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Baby Care Basics

Reproduced with permission from Babycare: Back to Basics™ leaflet by Sharon Trotter, Midwife.


Recent research suggests that it is safer to bath your baby in plain water for at least the first month of life. At birth, the top layer of your baby's skin is very thin and absorbent. This means it is more sensitive to damage from germs, chemicals and water loss. Over the first month (longer in premature infants) your baby's skin matures and develops its own natural protective barrier. The maintenance of this barrier is vital and damage can lead to the development of skin conditions. It is important to remember that anything placed on, in or around your baby has the potential to harm. With this in mind, the following guidelines will help to give your baby the best possible start in life.

Cord care

Cord care for the healthy term baby: Keep this area clean and dry. The best way to achieve this is to leave the area alone. After the first bath in plain water, pat dry with a clean towel. Fold the nappy back, at each change, until the cord falls off. In the first few days, it is advisable to only top'n'tail your baby to allow the cord to separate naturally. Wet cotton wool can be used if the area becomes soiled, otherwise leave it alone. There is no need to use antiseptic wipes or powders. The cord clamp may or may not be removed, depending on hospital policy. If the cord or surrounding area becomes red or smelly, notify a member of staff. This advice is based on the World Health Organization (WHO) recommendations published in 1999. Cord care for the sick or premature baby: This may differ slightly, due to the increased risk of infection. Antiseptic solutions and/or powders may be used for the first few days. Otherwise cord care should be the same as for any other baby. Be guided by staff in the neonatal unit and they will advise you on the best possible care for your baby.

Bath care

It is very important to wash your hands thoroughly before and after carrying out any baby care.

Your baby's first bath will be in plain water. This will help to protect the delicate skin while it is vulnerable to germs, chemicals and water loss. Wash cloths should be avoided as they can be harsh. Hand washing your baby, cotton wool (organic is better) or a natural sponge are gentler. A baby comb can be used to gently remove any debris from thick hair after delivery. Please bring a baby brush and comb set into hospital with you.

It is best to leave the delicate area around the eyes untouched. If it does become sticky, please notify a member of staff and they will advise you. The ears and nose should also be left alone and cotton buds should be avoided.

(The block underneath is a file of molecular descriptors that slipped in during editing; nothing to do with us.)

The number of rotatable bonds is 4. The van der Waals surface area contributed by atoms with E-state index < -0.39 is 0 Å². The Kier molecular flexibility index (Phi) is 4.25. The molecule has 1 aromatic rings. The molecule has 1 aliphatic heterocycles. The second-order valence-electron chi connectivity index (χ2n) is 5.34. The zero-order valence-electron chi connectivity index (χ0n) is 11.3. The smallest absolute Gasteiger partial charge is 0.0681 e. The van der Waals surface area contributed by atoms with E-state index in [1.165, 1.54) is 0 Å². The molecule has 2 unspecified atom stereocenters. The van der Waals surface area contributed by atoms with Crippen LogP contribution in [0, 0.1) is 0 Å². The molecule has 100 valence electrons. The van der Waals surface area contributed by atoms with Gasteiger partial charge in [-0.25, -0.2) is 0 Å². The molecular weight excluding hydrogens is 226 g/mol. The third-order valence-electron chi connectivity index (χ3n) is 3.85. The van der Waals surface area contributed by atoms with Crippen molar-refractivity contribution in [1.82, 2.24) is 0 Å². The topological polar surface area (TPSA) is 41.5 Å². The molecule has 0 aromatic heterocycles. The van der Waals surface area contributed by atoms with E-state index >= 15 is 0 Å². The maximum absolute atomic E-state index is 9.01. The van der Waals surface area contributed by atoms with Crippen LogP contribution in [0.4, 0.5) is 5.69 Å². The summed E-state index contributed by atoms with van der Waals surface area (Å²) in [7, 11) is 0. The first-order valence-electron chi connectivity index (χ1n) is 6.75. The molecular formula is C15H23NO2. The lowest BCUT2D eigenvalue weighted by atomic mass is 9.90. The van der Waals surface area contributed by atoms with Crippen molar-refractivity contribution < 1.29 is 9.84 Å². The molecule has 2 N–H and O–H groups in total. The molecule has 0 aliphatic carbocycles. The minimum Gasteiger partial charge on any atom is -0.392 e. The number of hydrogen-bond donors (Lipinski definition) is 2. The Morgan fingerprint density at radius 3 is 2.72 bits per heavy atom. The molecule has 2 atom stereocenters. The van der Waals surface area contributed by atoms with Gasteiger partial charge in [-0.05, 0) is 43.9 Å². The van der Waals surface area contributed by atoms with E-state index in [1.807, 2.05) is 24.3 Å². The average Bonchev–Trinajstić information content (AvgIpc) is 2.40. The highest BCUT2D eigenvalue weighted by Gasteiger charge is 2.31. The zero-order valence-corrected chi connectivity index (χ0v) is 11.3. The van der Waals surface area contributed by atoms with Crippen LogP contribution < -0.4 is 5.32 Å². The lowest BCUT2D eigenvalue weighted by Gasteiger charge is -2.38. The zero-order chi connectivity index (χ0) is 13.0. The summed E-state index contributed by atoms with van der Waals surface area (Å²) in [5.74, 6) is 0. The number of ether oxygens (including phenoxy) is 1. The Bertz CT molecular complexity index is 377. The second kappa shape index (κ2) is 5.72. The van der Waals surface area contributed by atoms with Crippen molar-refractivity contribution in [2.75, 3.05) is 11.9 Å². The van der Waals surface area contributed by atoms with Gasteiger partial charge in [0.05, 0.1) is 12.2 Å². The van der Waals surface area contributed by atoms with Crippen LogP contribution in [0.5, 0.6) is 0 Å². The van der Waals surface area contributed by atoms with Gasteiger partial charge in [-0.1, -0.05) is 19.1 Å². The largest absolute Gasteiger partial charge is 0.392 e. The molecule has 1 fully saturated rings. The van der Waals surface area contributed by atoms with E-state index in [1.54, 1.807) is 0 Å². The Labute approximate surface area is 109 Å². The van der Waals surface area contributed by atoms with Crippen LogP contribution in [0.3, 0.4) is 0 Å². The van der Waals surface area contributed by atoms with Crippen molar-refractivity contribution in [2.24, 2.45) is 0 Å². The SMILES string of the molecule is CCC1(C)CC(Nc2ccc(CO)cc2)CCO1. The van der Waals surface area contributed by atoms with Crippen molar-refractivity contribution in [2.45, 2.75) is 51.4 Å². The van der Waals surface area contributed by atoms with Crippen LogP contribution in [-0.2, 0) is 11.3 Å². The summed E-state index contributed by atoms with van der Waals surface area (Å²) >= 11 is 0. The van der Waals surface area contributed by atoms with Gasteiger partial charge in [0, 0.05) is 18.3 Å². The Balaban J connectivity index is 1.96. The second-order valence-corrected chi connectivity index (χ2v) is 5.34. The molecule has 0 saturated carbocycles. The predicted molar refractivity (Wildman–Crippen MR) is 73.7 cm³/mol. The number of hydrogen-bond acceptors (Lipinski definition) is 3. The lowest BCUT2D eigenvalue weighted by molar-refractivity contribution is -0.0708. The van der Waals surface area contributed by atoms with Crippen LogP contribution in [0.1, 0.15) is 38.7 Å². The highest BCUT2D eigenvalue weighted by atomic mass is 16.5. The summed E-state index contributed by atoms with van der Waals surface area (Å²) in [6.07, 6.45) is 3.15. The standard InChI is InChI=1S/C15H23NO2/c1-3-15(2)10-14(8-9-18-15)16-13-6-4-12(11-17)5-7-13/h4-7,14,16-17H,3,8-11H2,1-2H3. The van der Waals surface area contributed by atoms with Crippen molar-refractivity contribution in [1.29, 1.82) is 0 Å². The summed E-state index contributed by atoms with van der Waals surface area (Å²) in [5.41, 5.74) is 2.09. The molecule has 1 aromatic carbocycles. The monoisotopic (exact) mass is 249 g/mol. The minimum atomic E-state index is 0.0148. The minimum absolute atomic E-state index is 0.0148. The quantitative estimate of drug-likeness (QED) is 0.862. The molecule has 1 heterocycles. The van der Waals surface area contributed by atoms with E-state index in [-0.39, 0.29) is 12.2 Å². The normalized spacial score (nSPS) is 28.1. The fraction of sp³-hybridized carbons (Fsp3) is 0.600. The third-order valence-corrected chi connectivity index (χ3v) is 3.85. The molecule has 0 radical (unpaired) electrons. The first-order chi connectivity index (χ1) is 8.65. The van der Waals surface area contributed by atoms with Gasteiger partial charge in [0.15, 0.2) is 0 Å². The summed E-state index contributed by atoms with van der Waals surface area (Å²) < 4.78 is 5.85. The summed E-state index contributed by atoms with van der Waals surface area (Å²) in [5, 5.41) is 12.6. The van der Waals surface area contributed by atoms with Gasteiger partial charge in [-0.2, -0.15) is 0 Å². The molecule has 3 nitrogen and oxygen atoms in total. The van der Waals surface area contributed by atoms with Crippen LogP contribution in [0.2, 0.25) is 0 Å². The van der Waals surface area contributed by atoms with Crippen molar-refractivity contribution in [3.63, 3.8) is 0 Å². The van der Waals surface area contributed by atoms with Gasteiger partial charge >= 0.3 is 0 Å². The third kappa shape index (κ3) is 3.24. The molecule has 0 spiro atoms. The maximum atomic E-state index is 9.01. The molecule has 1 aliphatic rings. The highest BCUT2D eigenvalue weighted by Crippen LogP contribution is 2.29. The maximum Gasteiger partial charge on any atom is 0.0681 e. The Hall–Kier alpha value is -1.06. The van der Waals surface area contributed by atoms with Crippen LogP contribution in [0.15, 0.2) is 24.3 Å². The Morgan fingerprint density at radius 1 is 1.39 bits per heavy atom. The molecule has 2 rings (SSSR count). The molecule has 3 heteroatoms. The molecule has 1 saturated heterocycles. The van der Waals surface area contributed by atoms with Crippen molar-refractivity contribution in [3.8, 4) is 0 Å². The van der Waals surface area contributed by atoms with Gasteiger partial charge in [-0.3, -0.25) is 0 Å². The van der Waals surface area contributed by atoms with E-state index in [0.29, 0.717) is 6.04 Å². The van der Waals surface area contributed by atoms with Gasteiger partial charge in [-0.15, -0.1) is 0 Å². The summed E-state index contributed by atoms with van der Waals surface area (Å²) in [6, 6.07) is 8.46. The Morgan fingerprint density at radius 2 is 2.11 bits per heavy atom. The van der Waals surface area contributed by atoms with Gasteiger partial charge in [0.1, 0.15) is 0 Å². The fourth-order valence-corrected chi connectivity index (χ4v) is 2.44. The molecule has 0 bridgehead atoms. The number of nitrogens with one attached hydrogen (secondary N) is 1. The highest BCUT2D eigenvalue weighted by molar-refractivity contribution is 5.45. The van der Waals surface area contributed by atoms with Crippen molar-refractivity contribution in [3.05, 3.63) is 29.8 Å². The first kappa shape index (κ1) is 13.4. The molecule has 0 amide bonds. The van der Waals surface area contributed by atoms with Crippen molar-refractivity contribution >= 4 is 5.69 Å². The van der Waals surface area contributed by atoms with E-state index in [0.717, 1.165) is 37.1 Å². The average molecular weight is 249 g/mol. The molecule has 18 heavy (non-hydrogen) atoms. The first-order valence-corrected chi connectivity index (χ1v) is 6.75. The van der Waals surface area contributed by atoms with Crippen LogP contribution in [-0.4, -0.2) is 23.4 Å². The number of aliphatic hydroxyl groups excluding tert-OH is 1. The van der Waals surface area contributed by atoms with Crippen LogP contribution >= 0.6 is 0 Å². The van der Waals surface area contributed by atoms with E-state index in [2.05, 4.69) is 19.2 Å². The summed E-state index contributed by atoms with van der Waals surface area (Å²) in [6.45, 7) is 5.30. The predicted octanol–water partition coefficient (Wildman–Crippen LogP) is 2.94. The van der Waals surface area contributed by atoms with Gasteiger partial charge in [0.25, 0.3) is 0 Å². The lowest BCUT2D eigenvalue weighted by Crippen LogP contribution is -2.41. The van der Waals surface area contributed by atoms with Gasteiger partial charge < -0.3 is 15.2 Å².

Vernix (the white sticky substance that covers your baby's skin in the womb) should always be left to absorb naturally. This is nature's own moisturiser and gives added protection against infection in the first few days.

Premature babies' skin is even more delicate, so it is important to take extra care. Research has shown that massaging premature infants, using pure vegetable oils, can give some protection against skin infections. Be guided by staff in the neonatal unit. They will be happy to advise you.

If your baby is overdue, his / her skin may well be dry and cracked. This is to be expected, as the protective vernix has all been absorbed. Don't be tempted to use any creams or lotions as this may do more harm than good. The top layer of your baby's skin will peel off over the next few days, leaving perfect skin underneath. Continue with plain water only for at least the first month.

Skin-to-skin contact and baby massage

The benefits of skin-to-skin contact cannot be overstated. It should be positively encouraged from birth. As well as promoting successful breastfeeding, skin-to-skin contact stabilises your baby's heart rate and temperature. Baby massage follows on naturally from this and is now widely practised. It is advisable to avoid nut oils, petroleum based oils, or oils with perfumes, if there is any history of allergies in your family. Choose a properly qualified massage therapist for your baby and ask for their advice on suitable oils.

Remember not to use any products on broken skin.

Handy tips

Continue bathing your baby with plain water for at least the first month before gradually introducing baby products. By this time the skin's natural barrier will have developed. These products should be free from sulphates (SLS and SLES), colours and strong perfumes.

Baby wipes should also be avoided for the first month. Once introduced, try to use ones which are mild and free from alcohol and strong perfumes.

It is safer to file nails with a soft nail file rather than use scissors, which can leave sharp edges. Baby nails that have started to come away, can be peeled off gently.

Shampoo is not necessary when your baby is under a year old. Once you have introduced baby bath products, simply rinse your baby's hair in the bath water solution. If you use shampoo, this should be sulphate free (SLS and SLES).

It is advisable to use a thin layer of barrier cream on the nappy area. The ideal preparation should be free from preservatives, colours, perfumes, antiseptics, as well as clinically proven to be effective in the treatment of nappy rash. If after a few weeks you wish to use a moisturiser, choose products that are emollient based. These will not dry out the skin, but they will give it some protection.